Then she led me over to the gleaming reception desk and quickly yet efficiently instructed me in how to work the phones. With a brisk smile, she left me, just as I realized I’d forgotten to ask her what my greeting should be (“Good morning. Thank you for calling Citizen America.” “Citizen America!” “Citizen America. How may I direct your call?”)
Just as I’d settled on “Good morning, Citizen America,” (always a risky choice in the reception game because you have to remember to switch from “morning” to “afternoon” after lunch), it began.
I heard it before I saw it. Some of them were quietly sobbing into bundles of tissues. Others looked red faced and angry. A few were shouting, or hugging, or demanding answers, as, one by one, security escorted out the dozens of Citizen America employees laid off due to massive budget cuts on my first day at work. They eyed me suspiciously as they handed me their parking lot passes. I tried to throw in “I’m a temp” if it naturally came into conversation, to make them feel better, but it seemed smarter to just remain quiet and businesslike.
“It’ll be over in a few more minutes,” Caroline Alley reassured me as she hurried past my desk on her way to consult with security.
Right around that time, Sheldon called, just to check on me. “Did you know about this?” I hissed into the phone. “I’ve got to go! The police need to take my statement.” A massive, freckled redheaded man from accounting had made threats to come back with a gun, so the police were now on the scene.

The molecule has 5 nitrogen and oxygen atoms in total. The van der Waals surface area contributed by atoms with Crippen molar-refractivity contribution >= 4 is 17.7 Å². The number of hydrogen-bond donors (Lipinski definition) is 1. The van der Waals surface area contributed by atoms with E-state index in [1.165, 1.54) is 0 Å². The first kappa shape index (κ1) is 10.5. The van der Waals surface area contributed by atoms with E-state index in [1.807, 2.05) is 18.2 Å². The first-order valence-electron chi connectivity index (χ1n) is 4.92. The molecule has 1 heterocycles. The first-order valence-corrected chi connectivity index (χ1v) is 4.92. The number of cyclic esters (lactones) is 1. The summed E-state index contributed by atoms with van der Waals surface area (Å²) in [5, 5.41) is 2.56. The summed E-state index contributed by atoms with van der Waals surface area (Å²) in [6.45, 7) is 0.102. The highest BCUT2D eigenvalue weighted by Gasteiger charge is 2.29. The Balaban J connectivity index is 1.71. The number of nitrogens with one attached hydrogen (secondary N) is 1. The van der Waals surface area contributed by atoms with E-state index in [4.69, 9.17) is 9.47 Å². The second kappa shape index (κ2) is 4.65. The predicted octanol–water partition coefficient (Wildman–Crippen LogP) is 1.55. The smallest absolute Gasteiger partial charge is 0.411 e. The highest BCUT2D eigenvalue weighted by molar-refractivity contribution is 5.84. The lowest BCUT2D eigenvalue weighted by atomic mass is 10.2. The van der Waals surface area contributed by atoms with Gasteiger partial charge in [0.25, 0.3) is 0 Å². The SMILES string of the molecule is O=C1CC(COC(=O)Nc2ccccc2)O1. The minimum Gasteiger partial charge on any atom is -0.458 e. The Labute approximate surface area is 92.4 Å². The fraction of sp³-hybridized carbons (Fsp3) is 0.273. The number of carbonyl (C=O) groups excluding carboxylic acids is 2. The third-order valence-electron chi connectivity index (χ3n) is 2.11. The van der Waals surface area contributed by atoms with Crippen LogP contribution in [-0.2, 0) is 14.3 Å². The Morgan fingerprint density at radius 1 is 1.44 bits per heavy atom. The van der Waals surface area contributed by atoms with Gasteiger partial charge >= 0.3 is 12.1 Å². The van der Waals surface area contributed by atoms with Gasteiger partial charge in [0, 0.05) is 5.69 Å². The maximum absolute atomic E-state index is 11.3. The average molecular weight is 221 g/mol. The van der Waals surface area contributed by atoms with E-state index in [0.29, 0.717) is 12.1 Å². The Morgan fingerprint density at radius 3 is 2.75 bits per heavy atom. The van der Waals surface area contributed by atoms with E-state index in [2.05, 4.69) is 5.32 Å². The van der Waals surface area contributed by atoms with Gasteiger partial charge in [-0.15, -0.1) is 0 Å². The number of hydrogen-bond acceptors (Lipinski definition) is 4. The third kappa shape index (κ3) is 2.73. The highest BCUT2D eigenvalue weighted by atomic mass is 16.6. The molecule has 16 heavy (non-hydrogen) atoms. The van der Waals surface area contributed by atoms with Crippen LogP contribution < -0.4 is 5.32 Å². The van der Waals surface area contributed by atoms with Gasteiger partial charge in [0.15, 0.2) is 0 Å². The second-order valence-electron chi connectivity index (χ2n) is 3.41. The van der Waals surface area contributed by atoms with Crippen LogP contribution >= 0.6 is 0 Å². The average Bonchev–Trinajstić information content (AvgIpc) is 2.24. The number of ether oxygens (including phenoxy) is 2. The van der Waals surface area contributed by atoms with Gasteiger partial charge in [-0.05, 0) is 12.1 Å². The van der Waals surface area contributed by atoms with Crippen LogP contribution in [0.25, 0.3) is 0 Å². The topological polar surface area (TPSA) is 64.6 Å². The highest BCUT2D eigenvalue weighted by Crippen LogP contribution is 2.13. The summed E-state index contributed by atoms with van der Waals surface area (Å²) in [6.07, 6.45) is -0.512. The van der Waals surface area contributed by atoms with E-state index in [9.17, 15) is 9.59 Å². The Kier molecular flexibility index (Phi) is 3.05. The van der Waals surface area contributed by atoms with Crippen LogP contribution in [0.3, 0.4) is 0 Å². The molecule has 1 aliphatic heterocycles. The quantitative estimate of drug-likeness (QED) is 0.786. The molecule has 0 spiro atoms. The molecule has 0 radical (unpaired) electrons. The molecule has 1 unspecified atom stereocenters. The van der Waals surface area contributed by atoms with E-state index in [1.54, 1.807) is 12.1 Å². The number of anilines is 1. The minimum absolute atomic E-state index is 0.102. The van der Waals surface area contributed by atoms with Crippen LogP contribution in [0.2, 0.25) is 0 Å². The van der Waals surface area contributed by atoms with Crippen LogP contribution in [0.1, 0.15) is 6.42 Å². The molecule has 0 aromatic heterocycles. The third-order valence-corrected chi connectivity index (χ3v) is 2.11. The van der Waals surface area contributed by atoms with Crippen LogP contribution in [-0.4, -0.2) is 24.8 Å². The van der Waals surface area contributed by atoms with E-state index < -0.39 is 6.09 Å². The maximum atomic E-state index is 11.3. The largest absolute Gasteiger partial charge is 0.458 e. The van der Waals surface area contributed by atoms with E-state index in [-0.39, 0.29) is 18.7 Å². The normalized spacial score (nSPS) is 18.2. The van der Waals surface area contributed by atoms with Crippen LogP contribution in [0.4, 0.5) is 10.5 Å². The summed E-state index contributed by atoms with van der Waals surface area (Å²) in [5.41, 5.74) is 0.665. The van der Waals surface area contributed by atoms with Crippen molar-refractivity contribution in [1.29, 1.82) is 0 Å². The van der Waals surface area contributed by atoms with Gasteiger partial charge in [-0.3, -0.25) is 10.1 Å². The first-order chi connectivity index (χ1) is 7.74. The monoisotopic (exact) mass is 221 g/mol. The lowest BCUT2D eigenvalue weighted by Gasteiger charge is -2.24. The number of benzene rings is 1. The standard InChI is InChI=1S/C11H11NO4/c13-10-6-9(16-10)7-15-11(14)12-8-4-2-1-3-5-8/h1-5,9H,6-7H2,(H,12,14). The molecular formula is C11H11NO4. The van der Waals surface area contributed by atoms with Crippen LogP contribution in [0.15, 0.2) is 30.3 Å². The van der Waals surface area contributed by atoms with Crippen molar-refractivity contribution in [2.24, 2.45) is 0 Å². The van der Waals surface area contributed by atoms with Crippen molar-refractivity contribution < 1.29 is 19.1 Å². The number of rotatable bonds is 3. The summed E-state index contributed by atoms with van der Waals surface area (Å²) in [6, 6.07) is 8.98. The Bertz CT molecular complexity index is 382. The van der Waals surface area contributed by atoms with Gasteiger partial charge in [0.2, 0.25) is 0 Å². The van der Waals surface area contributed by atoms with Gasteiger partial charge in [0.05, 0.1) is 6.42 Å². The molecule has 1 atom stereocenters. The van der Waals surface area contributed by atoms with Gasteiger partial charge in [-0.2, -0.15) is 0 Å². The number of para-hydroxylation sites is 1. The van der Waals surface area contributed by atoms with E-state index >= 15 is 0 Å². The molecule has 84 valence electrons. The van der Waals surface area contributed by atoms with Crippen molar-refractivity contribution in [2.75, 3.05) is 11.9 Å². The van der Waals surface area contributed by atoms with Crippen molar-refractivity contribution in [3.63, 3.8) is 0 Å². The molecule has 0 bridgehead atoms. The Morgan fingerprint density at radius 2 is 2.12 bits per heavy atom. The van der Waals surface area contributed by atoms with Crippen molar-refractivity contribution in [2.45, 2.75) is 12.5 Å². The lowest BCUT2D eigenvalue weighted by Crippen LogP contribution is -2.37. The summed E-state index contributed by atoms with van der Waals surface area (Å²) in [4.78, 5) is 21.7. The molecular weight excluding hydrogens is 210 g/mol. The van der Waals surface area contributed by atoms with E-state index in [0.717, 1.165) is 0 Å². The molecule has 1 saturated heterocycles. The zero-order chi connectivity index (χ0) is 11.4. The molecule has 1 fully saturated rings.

Finally everything blew over, and I settled into a nice routine at Citizen. The phones were slow because business was so horrible, so nobody minded if I read my library copy of “The Hot Zone” (I discovered that in the temp game, you can usually get away with a popular hardcover, like “The Seven Habits of Highly Successful People” or something by John Grisham, but not a magazine, romance paperback, or anything with too weird a title.) The phones actually would have been even slower had our name not had the word “citizen” in it. Approximately twenty five percent of our calls were made in error, from people looking for various groups like Citizens of America or Citizens for America.
I got to know my remaining coworkers, an oddball crew of misfits, most of whom were surreptitiously job hunting (the writing seemed to be on the wall and I doubt the printer division of the great Citizen Watch Company still even exists anymore.) Seymour Cohn, the CFO, implored me to attend his performance as an extra villager in a community theater production of “Fiddler on the Roof” at the Santa Monica High auditorium. I tried to beg off, until he finally admitted that his son was in town for a week and he really wanted me to meet him. I brought Grandma to block for me and we had a great time at Polly’s Pies with the cast and crew afterward. Seymour wasn’t the only budding thespian at Citizen. Dave, an unassuming, nerdy man of indeterminate age who worked in marketing, had a decade earlier been the Sherlock Holmes-like mascot for the B. Dalton bookstore chain (in his cubicle he had a lifesize cardboard cutout of himself as “Books” Dalton.)